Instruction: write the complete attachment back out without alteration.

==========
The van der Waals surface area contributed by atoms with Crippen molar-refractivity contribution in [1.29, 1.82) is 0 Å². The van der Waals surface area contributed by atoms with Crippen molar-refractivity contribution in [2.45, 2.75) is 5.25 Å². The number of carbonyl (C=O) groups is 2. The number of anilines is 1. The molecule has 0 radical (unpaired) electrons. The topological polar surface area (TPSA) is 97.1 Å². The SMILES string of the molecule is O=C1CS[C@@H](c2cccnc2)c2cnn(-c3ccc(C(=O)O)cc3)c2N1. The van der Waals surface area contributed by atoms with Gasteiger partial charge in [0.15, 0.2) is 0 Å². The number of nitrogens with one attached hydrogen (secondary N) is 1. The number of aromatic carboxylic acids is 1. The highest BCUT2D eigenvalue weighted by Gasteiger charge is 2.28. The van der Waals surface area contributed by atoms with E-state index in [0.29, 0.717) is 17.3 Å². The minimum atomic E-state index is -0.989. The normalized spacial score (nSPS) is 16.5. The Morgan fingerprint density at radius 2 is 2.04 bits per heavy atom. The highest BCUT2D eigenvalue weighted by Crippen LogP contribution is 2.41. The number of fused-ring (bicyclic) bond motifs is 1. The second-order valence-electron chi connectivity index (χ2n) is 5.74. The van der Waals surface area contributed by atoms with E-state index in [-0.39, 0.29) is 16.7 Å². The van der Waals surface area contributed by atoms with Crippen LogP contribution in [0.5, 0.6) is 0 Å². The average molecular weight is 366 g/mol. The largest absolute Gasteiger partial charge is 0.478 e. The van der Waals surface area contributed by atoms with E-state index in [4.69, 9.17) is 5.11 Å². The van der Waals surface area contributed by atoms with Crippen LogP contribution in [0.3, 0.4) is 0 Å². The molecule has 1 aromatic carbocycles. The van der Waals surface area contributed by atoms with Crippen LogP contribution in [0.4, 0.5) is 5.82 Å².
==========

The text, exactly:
The van der Waals surface area contributed by atoms with Crippen molar-refractivity contribution in [1.29, 1.82) is 0 Å². The van der Waals surface area contributed by atoms with Crippen molar-refractivity contribution in [2.45, 2.75) is 5.25 Å². The number of carbonyl (C=O) groups is 2. The number of anilines is 1. The molecule has 0 radical (unpaired) electrons. The topological polar surface area (TPSA) is 97.1 Å². The SMILES string of the molecule is O=C1CS[C@@H](c2cccnc2)c2cnn(-c3ccc(C(=O)O)cc3)c2N1. The van der Waals surface area contributed by atoms with Gasteiger partial charge in [0.15, 0.2) is 0 Å². The number of nitrogens with one attached hydrogen (secondary N) is 1. The number of aromatic carboxylic acids is 1. The highest BCUT2D eigenvalue weighted by Gasteiger charge is 2.28. The van der Waals surface area contributed by atoms with E-state index in [0.29, 0.717) is 17.3 Å². The minimum atomic E-state index is -0.989. The normalized spacial score (nSPS) is 16.5. The Morgan fingerprint density at radius 2 is 2.04 bits per heavy atom. The highest BCUT2D eigenvalue weighted by Crippen LogP contribution is 2.41. The number of fused-ring (bicyclic) bond motifs is 1. The second-order valence-electron chi connectivity index (χ2n) is 5.74. The van der Waals surface area contributed by atoms with E-state index in [-0.39, 0.29) is 16.7 Å². The van der Waals surface area contributed by atoms with Crippen LogP contribution in [0.5, 0.6) is 0 Å². The average molecular weight is 366 g/mol. The largest absolute Gasteiger partial charge is 0.478 e. The van der Waals surface area contributed by atoms with E-state index in [4.69, 9.17) is 5.11 Å². The van der Waals surface area contributed by atoms with Crippen LogP contribution in [0.3, 0.4) is 0 Å². The molecule has 1 aromatic carbocycles. The van der Waals surface area contributed by atoms with Crippen LogP contribution in [0.4, 0.5) is 5.82 Å².